Monastic Tips for Self-isolation
A Holy Hermit: Elder Isidore of Gethsemane Skete
The entire world is experiencing the impact of COVID-19, the Novel Corona Virus pandemic. It is commonly said that one of the Chinese words for crisis can be interpreted as opportunity. With the limiting of so many being able to go out, we invite you to discover the opportunity to go in. To go in to the place of the heart. Over the coming days, we will be posting wisdom from the Desert Fathers and Mothers of the Church regarding the values to be found from times of silence, solitude, and reflection.
All this talk of isolation and distancing! While very few are called to live the life of a hermit, these doses of isolation can be very beneficial. It gives us a chance to slow down and reconnect with ourselves, one another, and ultimately God. But during longer times of isolation, it's important to keep in touch with friends or advisers that have had experience of such times. This will help us to stay balanced when feeling overwhelmed, depressed or tempted to give in to addictive tendencies.
If then there is benefit to a life alone, what is it? Church history is full of examples of hermits. A hermit is one who has faced these struggles and passed by on the other side, with humility and love. But what is a real hermit like? If living alone, without the many benefits of our modern time, has a positive effect on the soul, who would be such an example? Let me introduce you to one that lived in the last century in Russia before the Revolution. His name is Fr. Isidore, a priest and monk who lived in a small skete near the large monastery started by St. Sergius of Radonezh.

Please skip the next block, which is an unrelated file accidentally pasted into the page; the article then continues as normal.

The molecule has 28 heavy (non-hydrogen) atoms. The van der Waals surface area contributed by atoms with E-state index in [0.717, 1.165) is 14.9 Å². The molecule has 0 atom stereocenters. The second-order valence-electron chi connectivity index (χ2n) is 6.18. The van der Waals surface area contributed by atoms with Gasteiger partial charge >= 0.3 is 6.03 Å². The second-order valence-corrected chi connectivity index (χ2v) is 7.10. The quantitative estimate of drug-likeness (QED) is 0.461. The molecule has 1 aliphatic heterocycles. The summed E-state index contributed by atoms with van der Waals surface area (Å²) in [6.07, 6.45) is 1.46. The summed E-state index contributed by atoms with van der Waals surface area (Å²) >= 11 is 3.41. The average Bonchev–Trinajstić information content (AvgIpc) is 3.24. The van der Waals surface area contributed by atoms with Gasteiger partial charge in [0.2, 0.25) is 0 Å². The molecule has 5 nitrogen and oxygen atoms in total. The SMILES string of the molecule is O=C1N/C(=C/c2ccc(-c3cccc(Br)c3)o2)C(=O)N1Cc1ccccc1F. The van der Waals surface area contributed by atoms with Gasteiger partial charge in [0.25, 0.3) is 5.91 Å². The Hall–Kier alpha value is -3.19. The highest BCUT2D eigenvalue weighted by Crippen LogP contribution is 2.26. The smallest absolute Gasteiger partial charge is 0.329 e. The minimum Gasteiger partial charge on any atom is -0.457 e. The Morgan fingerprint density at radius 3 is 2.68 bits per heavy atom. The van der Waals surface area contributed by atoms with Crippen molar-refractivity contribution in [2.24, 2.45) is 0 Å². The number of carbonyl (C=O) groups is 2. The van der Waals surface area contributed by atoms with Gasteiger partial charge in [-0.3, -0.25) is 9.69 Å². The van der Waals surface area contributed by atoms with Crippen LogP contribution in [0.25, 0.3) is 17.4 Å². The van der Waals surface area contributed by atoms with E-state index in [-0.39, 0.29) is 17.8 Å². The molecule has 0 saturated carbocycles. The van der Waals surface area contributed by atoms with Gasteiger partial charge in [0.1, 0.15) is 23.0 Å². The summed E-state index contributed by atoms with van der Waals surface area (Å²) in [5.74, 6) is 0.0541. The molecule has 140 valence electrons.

Fr. Pavel Florensky, a Russian Orthodox priest, philosopher and one of the New Martyrs during the communist era, developed a close relationship with Elder Isidore. He visited him in 1908 at Gethsemane Skete, part of St. Sergius Lavra near Moscow. He recorded his impressions and experiences for us in the book, Salt of the Earth.
In Fr. Isidore, Florensky also found an embodiment of his ideal of monasticism, an ideal characterized by freedom of spirit, freedom to live according to the laws of spiritual life, so vastly different from the ways of the world... Fr. Isidore... was at all times himself, in keeping with the ancient words of Socrates, "it is better to be than to seem." He refused to be governed by worldly codes of behavior, and broke them with charming ingenousness. Absolutely fearless, he was at the same time possessed of profound humility. He was soft, warm, pliant and innocent - like a child, yet he could stand up for anything. For Florensky, Fr. Isidore - a lowly, forgotten old monk - was a giant who dwelt on another plane, a truly spiritual man.
Salt of the Earth, Introduction, p. 12, St. Herman of Alaska Brotherhood, Platina, CA 1987.
The natural things around Fr. Isidore were reflections of his inner life. Regarding his cell (monastic dwelling), Florsensky writes: